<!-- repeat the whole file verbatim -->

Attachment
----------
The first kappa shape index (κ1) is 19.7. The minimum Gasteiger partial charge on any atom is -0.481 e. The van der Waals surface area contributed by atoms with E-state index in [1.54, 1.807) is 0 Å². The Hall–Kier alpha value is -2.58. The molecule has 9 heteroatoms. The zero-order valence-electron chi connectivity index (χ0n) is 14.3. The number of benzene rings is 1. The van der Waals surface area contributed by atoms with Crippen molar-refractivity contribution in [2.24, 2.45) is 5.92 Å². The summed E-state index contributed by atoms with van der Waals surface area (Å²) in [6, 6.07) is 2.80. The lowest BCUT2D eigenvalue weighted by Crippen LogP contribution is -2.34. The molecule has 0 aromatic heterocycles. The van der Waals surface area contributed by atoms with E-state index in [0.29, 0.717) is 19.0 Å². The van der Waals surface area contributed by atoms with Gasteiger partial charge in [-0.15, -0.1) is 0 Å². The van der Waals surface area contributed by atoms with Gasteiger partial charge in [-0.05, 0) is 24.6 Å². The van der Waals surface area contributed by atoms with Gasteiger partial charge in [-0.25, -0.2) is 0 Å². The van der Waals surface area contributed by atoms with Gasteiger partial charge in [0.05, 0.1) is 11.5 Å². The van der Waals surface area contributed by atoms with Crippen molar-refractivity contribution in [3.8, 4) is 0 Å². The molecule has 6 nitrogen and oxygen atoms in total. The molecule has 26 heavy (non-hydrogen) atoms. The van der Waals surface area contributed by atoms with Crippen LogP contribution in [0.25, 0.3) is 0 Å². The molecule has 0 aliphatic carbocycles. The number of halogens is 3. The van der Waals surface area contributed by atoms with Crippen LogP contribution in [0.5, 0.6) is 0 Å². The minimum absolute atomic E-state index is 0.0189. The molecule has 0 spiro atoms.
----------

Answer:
The first kappa shape index (κ1) is 19.7. The minimum Gasteiger partial charge on any atom is -0.481 e. The van der Waals surface area contributed by atoms with E-state index in [1.54, 1.807) is 0 Å². The Hall–Kier alpha value is -2.58. The molecule has 9 heteroatoms. The zero-order valence-electron chi connectivity index (χ0n) is 14.3. The number of benzene rings is 1. The van der Waals surface area contributed by atoms with Crippen molar-refractivity contribution in [2.24, 2.45) is 5.92 Å². The summed E-state index contributed by atoms with van der Waals surface area (Å²) in [6, 6.07) is 2.80. The lowest BCUT2D eigenvalue weighted by Crippen LogP contribution is -2.34. The molecule has 0 aromatic heterocycles. The van der Waals surface area contributed by atoms with E-state index in [0.29, 0.717) is 19.0 Å². The van der Waals surface area contributed by atoms with Gasteiger partial charge in [-0.15, -0.1) is 0 Å². The van der Waals surface area contributed by atoms with Gasteiger partial charge in [-0.05, 0) is 24.6 Å². The van der Waals surface area contributed by atoms with Gasteiger partial charge in [-0.25, -0.2) is 0 Å². The van der Waals surface area contributed by atoms with Gasteiger partial charge in [0.05, 0.1) is 11.5 Å². The van der Waals surface area contributed by atoms with Crippen molar-refractivity contribution in [3.8, 4) is 0 Å². The molecule has 6 nitrogen and oxygen atoms in total. The molecule has 26 heavy (non-hydrogen) atoms. The van der Waals surface area contributed by atoms with Crippen LogP contribution in [0.25, 0.3) is 0 Å². The molecule has 0 aliphatic carbocycles. The number of halogens is 3. The van der Waals surface area contributed by atoms with Crippen LogP contribution in [0.5, 0.6) is 0 Å². The minimum absolute atomic E-state index is 0.0189. The molecule has 0 spiro atoms.